038. Paranoia

tldr: flip a coin

There was a game my high school friends and I played once or twice called Paranoia. You sit in a circle, and someone in the circle whispers a question to the person to their left regarding the people playing. “Who is most likely to go to prison?”, “Who needs therapy the most?”, etc.. Then, you flip a coin. Heads: the question gets revealed. Tails: the question remains a secret. There is a reason we don’t play this game anymore.

Whispers. “Paige.” Coin flip. Heads. “Who is most likely to die alone?”

I very rarely cry. It certainly isn’t some form of weird toxic masculinity– I was never really held to those sort of standards. My parents had other things to worry about than enforcing the “men don’t cry” mentality.

I just don’t feel things deeply enough. Sure, I tear up watching In the Heights or Luca (while my friends cry over this perfect allegory for being gay). I just don’t get to the point of crying, at least not in a timely manner.

I used to cry all the time– many late nights in deep existential crisis. What does it mean for a stream of consciousness to stop? What happens before thoughts begin? After months of this, I’m worried I just became, numb. Numb to these feelings, or perhaps simply numb to caring. I can spend my life hoping and praying and trying to have faith that there is some form of reincarnation so that the thoughts never stop flowing, or I can leave that stone unturned.

I never reached any answers to these sort of questions of course, but I was able to accept for myself that I didn’t care what the answers are. No matter what answers I could possibly get, what I want to do in life shouldn’t be affected. Even if life ends with a void of unimaginable nothingness, I don’t want to dissolve into a blob of existential apathy.

I know I am not numb to everything. My mind just keeps going back to last fall when I was sobbing after watching the conclusion of The Good Place. Not because it’s sad (which it objectively is), but because I was watching it alone, while my roommates were out at the winter market. An entire show about finding comfort in other people can make you feel so much more alone.

If I had to generalize what I have been feeling lately, I would say it’s loneliness. I am so, so, so glad I feel semi-comfortable in online settings. This was perfect for two online semesters, and results in frequent “how do I know you?” conversations (the results of which usually being Mitter, Discord, Facebook, Instagram, or something of this nature). I always wanted to be extroverted, it just so happened that an online environment was a way for me to develop this trait (whether or not, I am actually all that social in person). I am also good at keeping tabs on people– checking in on people I haven’t talked to in a while. Hardly ever a day goes by where I don’t catch up with somebody. But this has only made me feel lonelier.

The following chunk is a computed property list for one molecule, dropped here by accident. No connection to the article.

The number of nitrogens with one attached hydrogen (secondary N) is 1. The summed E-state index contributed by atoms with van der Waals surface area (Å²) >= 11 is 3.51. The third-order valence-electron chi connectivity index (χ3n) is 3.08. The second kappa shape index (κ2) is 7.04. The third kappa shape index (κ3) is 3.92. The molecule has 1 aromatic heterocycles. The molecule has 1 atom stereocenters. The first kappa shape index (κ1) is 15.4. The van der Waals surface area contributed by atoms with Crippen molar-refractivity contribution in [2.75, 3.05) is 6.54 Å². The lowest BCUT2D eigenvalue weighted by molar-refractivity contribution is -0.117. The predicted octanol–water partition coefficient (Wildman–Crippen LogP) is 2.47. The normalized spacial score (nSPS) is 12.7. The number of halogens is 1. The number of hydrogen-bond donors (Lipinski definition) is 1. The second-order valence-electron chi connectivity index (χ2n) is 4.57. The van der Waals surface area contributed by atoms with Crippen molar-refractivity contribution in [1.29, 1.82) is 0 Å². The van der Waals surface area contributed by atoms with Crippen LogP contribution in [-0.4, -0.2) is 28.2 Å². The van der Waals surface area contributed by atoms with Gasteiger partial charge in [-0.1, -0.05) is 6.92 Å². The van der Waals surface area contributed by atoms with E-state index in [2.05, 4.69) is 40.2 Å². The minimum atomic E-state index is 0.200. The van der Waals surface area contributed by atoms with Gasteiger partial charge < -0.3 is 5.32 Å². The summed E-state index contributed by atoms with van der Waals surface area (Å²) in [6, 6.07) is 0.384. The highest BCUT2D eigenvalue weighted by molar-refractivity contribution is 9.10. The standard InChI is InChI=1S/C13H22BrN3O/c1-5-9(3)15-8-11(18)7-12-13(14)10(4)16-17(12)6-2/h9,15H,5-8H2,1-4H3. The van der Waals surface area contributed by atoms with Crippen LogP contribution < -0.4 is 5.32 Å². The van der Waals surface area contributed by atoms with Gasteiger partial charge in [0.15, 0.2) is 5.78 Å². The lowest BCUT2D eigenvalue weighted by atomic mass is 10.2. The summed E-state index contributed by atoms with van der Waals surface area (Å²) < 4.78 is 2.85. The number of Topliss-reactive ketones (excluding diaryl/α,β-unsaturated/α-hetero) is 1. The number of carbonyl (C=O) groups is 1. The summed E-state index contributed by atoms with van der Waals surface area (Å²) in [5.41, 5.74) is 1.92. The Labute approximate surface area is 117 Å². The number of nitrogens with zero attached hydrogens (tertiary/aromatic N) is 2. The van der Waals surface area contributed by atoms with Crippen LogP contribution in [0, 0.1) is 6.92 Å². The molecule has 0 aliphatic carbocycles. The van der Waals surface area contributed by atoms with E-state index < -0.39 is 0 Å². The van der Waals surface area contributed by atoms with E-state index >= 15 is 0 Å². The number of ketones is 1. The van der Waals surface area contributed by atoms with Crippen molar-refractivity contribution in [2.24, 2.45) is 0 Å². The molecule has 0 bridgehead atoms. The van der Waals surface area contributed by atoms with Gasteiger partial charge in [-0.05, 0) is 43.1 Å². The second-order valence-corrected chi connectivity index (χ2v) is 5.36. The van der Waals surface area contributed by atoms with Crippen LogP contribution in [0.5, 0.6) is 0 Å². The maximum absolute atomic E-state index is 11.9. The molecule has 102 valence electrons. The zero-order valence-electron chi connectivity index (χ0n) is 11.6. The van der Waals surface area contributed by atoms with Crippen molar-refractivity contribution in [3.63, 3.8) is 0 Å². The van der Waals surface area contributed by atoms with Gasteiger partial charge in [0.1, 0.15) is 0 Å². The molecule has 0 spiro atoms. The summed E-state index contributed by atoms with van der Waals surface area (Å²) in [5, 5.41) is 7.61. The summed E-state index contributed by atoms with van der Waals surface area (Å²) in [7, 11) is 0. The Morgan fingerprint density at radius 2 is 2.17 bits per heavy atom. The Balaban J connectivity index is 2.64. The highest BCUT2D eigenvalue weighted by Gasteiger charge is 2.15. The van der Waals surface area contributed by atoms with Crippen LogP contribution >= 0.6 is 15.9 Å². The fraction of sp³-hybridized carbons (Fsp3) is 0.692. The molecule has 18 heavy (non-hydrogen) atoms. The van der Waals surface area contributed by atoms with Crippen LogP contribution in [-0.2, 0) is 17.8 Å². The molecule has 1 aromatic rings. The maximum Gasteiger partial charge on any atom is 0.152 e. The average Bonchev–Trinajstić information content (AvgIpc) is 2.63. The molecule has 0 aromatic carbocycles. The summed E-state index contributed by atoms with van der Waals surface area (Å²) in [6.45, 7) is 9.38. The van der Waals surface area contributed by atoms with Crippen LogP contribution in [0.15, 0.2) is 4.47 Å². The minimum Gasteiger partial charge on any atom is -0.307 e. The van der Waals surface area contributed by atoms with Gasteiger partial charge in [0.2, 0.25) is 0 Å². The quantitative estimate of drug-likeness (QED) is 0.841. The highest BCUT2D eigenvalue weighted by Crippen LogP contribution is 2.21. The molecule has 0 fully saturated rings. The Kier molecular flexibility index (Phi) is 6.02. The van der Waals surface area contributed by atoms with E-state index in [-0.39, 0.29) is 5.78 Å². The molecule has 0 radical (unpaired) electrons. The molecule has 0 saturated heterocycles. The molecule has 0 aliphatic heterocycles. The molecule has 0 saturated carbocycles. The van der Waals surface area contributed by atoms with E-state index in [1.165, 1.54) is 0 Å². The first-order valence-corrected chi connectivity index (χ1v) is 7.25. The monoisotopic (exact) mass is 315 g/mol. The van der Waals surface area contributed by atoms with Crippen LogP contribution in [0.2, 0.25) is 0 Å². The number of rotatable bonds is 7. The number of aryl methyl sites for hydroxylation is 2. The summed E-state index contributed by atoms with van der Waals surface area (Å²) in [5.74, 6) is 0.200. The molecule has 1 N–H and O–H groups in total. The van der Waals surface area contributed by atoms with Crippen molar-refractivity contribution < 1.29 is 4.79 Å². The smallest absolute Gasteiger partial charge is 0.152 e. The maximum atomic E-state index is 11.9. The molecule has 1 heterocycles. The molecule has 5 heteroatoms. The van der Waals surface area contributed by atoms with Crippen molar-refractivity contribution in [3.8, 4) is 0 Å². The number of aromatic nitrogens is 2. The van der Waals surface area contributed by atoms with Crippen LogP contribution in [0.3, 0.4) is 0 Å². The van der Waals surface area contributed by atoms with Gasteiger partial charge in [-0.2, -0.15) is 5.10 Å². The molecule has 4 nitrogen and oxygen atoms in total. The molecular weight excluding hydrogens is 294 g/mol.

Like, I can walk down Mass Ave and run into 5 different people I know and say hi and feel like I am a part of the community. But I won’t be a part of someone’s spring break plans. I can set up PSET groups and study breaks and coffee runs. But at the end of the day it’s just me, alone in one of the smallest dorm rooms in McCormick.

This past spring, I probably talked to the ‘Free-Listening Man’ (Kip) the most. For those who don’t know, this is someone who sits in front of the Little Dome with a sign that says free listening. I told him that I wish I felt less lonely, or rather, more included. He responded by asking if I could ever tell people that I wanted to be included. And if I could, who would I want to tell.

Many names come to mind– but every time I reach out to them, my mind flips a coin. Tails. Kip’s question remains a secret. I just can’t bring myself to tell them.

Published by Paige Bright

Hi- my name is Paige Alexandria Bright. I am a rising junior at MIT interested in mathematics and philosophy. I have been writing this blog since the beginning of COVID. Lets see where this goes.

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